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  1. #1
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    Cart for moving rocks on the trail?

    I'm with a group that's introducing singletrack to our town by volunteering to build trails in a new county park. The site is kind of mushy in areas and will need some rock armoring. Part of the site has some rock, but it will have to be moved 1/2 mile minimum to the areas where it's needed. The terrain is mostly flat and pretty heavily wooded.

    We're looking for a way to transport rocks - say up to 300 pounds - down the trail. I'd considered using an aluminum dolly and strapping the rocks on, but there has to be a better way. This looks promising - nice payload and only 24" wide:

    Northern Industrial Jumbo Wagon 48in.L x 24in.W, 1400-Lb. Capacity | Hand Pull Wagons | Northern Tool + Equipment

    Anyone have any better suggestions? Any ideas would be appreciated.

    Thanks.

    Steve Z
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  2. #2
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    We like using tree ball carts for moving rocks.

    Diablo Nursery Ball Cart


  3. #3
    zrm
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    We use an Austin for moving heavy rocks around.

  4. #4
    Delirious Tuck
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    +1 on the tree ball cart, especially if used with rock bars.

    Other methods used include a rope/chain web that we then attach to alluminum 1.5'' piping and then carry around... seen in use here:

    Last edited by thefriar; 09-19-2011 at 03:23 PM.

  5. #5
    zrm
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    Quote Originally Posted by thefriar View Post

    Other methods used include a rope/chain web that we then attach to alluminum 1.5'' piping and then carry around... seen in use here:

    That's what we refer to as an Austin. When you're rock shopping you're often doing in a place that wheels aren't very practical. The tree ball cart looks great for places that the terrain allows for it's use though.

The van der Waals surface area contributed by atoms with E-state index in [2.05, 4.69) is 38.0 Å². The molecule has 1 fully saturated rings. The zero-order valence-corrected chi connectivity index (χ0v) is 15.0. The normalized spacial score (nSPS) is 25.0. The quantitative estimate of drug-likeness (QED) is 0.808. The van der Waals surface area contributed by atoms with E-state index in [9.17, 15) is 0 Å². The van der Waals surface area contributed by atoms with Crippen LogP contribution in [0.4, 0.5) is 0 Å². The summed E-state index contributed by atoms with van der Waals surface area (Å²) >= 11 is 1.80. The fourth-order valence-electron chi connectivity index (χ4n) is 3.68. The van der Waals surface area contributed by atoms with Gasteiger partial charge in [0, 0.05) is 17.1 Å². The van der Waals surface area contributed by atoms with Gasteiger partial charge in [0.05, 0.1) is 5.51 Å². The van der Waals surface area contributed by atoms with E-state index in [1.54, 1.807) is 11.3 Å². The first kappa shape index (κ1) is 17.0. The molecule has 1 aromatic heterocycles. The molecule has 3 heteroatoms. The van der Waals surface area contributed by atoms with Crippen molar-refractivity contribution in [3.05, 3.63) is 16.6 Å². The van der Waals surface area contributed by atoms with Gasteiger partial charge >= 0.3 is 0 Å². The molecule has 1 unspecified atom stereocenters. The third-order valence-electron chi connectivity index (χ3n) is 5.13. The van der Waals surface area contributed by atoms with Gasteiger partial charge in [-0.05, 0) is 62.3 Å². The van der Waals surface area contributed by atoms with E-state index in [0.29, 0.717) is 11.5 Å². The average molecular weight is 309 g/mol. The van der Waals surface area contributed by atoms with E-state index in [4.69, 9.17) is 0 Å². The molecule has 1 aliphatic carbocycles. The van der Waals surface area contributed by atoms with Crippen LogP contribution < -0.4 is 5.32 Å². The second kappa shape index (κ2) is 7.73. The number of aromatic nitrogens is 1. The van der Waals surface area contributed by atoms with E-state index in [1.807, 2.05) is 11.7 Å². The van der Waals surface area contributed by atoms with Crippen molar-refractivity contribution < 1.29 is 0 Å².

6. #6
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    Thanks for the replies. The bike club I usually work with has some chain "rock nets" that are vaguely like that Austin, but that looks like a much easier to use contraption. Think I'm going to have to rig up something like that.

    But as for the actual cart, I think we're going to see if they'll provide us with one of those wagons I linked. The nursery cart looks interesting, but it's a bit wide for us. We've incorporated narrow passages between trees fairly regularly (in order to keep rogue ATV's off) and I'm pretty sure that it would be too wide.

    Thanks again. I really had no idea where else I could ask such a question. I appreciate the input.

    Steve Z
    Pedaling when it's dry
    And paddling when it's wet

    My insignificant blog:
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  7. #7
    Delirious Tuck
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    For $130 that looks like a good little cart. Please let us know how it goes, I'm curious about it tipping on various grades and rolling over on bouncy/rough terrain...

  8. #8
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    If you go with the cart, you might want to toss a few 2x4s or a piece of plywood in the bottom to distribute the load of the rocks. Otherwise,you'll deform the wire on the base.